This morning at breakfast in the Bordeaux Dining Room we saw Snezana from Serbia, who had been our assistant waitress the last three nights for dinner. She came over from across the dining room to see Sara and bring her a chocolate milk, since she orders one every night.
After breakfast Kate and I split from Papa, Olivia, and Sara, because we had booked separate excursions. Kate and I were scheduled to ride a helicopter and land on Mendenhall Glacier for a two-hour Glacier hike.
We boarded a van to the Juneau Airport, which was about 15 minutes away. At the tour headquarters we were first asked to sign our life away, and then were given a safety briefing. They equipped us with heavy boots, gloves, waterproof pants, waterproof jacket, and a harness.
We walked out onto the helipad and boarded our helicopter. Kate and I got to sit upfront with the pilot Jenny, who is a resident of Juneau. She actually said that she frequently goes on hikes in Juneau and will pan for gold in the rivers. She said there are only two rivers where she has not been able to find gold.
This was our first time to ride in a helicopter, and it was an incredible experience. The views were breathtaking and it felt like we were floating on the air. During the flight we got to see the Herbert Glacier and flew extensively over the Mendenhall Glacier. The colors in the glaciers were indescribable, and the size is just overwhelming from the air. The Mendenhall Glacier is fed by the Juneau Ice Field and is 40-miles wide at its thickest point. We landed just up from the mouth of the glacier and walked gently over to the base camp.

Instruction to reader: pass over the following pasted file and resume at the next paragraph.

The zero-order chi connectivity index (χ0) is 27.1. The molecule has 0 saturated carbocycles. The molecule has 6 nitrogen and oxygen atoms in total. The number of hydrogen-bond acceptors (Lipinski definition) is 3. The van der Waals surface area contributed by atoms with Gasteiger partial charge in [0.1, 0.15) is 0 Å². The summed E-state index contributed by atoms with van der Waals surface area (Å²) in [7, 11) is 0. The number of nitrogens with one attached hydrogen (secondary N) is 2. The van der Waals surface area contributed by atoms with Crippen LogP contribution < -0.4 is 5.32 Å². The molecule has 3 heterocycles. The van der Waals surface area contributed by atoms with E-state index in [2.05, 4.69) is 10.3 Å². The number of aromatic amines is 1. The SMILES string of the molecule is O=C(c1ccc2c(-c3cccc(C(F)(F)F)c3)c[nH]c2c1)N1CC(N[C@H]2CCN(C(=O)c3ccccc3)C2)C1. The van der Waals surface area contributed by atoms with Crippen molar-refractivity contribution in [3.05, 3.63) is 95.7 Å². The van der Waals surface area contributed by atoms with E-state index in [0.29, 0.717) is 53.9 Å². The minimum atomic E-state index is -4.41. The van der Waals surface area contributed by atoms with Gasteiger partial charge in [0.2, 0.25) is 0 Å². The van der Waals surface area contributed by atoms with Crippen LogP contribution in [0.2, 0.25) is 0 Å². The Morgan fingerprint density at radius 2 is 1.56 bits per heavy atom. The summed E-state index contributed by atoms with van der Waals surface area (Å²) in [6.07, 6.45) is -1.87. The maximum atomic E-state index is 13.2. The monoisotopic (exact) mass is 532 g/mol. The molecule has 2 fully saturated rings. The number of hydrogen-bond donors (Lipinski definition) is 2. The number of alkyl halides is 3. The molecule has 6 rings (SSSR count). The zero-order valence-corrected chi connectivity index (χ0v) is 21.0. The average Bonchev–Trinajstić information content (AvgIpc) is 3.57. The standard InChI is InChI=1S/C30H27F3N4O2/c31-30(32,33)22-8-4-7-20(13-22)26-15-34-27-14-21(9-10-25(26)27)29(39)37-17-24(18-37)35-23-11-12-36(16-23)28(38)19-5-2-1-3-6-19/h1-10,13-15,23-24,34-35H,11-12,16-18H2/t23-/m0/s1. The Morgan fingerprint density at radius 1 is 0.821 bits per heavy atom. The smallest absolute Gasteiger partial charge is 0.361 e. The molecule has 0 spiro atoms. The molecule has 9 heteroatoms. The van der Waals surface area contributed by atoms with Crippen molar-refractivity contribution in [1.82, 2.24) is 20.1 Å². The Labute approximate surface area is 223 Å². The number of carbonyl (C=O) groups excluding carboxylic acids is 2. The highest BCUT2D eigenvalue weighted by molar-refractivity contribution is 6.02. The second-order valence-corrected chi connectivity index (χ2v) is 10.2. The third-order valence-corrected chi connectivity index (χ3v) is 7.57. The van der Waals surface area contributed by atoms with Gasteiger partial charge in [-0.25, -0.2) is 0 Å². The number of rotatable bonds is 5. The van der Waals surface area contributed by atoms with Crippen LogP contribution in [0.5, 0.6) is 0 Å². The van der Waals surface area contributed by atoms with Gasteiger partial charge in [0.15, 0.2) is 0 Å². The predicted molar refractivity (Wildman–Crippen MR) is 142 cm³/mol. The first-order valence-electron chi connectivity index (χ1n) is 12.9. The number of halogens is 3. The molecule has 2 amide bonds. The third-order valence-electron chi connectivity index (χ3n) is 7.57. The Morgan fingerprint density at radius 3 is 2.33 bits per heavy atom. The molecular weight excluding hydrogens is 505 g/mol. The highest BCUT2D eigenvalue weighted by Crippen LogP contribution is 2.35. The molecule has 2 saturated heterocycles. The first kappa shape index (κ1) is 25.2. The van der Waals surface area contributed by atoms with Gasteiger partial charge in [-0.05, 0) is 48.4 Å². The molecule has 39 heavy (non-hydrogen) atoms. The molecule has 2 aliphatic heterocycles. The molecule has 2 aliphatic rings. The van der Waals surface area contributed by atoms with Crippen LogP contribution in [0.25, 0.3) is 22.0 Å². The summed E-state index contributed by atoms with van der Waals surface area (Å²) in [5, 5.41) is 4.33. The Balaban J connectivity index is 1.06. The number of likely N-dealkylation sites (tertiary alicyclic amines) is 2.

The temps on the glacier were in the low 40s with a steady breeze. At the base camp we met our guides James and Bo and were further equipped with a helmet, ice axe, and crampons. Then we spent the next two hours hiking on the glacier, and it was easily a top-10 event in my life. This was especially true, because I got to share it with Kate. The first hour was mostly in the flat area, and the second hour was up in the hills.
Walking in the crampons was a little awkward at first, but they provided great traction on the glacier. During the hike we saw water-filled holes in the ice that were up to 100 feet deep. We saw waterfalls, crevices, and streams. They told us that some of the crevices had been there for years and some that were 15 to 20 feet deep today were only a foot deep two months ago.
Near the end of the hike we filled our water bottles from a glacial stream and got to try some. As Kate said, it tasted just like any other bottled water, but it was very cold. After the hike, we boarded the helicopter for our return trip to the airport.
While Kate and I we were hiking, Papa, Olivia, and Sara took a float plane to Taku Lodge.
On the plane ride each way they were able to see five different glaciers, and some of their pictures were spectacular. Olivia said that the beauty was overwhelming.
At the lodge they got to enjoy some grilled Salmon that was prepared outside and then watch some black bears come in and lick out the grill.
After our tours were over, Kate and I met Olivia and Sara at the pier. We walked to downtown Juneau, where Kate and I enjoyed a reindeer sausage hot dog while Olivia and Sara had some ice cream. Juneau is the Capital of Alaska with a population of 32,000.
Back on the ship it was formal night and they had escargot and lobster for dinner. When our waiter Ador explained escargot to the girls, Sara had the most disgusted look on her face. All of it was delicious and Papa and I had seconds of the lobster.
After dinner Papa and I attended the Captain’s Circle Reception because I’m a Gold member and he is Platinum. We got to meet the Captain, who has been on the Coral Princess since 2004, and with Princess for 29 years.
Just before turning in for the night, Olivia, Kate, and I saw a pod of humpback whales off the port side of the ship. We saw at least five spouting at the same time. It was awesome.
Tomorrow is our last port in Ketchikan.